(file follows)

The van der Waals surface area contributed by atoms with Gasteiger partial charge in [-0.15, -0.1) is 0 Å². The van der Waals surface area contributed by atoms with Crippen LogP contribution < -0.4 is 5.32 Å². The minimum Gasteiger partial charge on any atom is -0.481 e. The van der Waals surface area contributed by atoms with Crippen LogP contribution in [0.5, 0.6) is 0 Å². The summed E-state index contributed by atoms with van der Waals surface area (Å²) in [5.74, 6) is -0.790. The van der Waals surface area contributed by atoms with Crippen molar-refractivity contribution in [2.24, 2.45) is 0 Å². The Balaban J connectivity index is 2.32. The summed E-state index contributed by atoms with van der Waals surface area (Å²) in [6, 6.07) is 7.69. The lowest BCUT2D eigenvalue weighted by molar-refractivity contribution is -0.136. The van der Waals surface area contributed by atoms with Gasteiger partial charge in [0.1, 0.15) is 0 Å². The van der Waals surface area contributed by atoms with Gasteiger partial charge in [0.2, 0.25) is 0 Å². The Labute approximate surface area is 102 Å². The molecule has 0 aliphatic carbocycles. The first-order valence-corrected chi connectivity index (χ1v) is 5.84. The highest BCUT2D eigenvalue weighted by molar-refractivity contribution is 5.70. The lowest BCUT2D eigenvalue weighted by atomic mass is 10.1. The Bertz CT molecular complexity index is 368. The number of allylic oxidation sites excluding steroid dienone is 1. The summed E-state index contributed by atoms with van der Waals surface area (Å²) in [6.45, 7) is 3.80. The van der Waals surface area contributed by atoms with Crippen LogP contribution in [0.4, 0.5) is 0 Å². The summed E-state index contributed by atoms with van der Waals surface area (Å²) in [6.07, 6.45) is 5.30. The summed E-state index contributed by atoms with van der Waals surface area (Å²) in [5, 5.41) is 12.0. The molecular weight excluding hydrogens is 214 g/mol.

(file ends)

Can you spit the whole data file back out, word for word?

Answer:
The van der Waals surface area contributed by atoms with Gasteiger partial charge in [-0.15, -0.1) is 0 Å². The van der Waals surface area contributed by atoms with Crippen LogP contribution < -0.4 is 5.32 Å². The minimum Gasteiger partial charge on any atom is -0.481 e. The van der Waals surface area contributed by atoms with Crippen LogP contribution in [0.5, 0.6) is 0 Å². The summed E-state index contributed by atoms with van der Waals surface area (Å²) in [5.74, 6) is -0.790. The van der Waals surface area contributed by atoms with Crippen molar-refractivity contribution in [2.24, 2.45) is 0 Å². The Balaban J connectivity index is 2.32. The summed E-state index contributed by atoms with van der Waals surface area (Å²) in [6, 6.07) is 7.69. The lowest BCUT2D eigenvalue weighted by molar-refractivity contribution is -0.136. The van der Waals surface area contributed by atoms with Gasteiger partial charge in [0.1, 0.15) is 0 Å². The van der Waals surface area contributed by atoms with Gasteiger partial charge in [0.2, 0.25) is 0 Å². The Labute approximate surface area is 102 Å². The molecule has 0 aliphatic carbocycles. The first-order valence-corrected chi connectivity index (χ1v) is 5.84. The highest BCUT2D eigenvalue weighted by molar-refractivity contribution is 5.70. The lowest BCUT2D eigenvalue weighted by atomic mass is 10.1. The Bertz CT molecular complexity index is 368. The number of allylic oxidation sites excluding steroid dienone is 1. The summed E-state index contributed by atoms with van der Waals surface area (Å²) in [6.45, 7) is 3.80. The van der Waals surface area contributed by atoms with Crippen LogP contribution in [0.4, 0.5) is 0 Å². The summed E-state index contributed by atoms with van der Waals surface area (Å²) in [6.07, 6.45) is 5.30. The summed E-state index contributed by atoms with van der Waals surface area (Å²) in [5, 5.41) is 12.0. The molecular weight excluding hydrogens is 214 g/mol.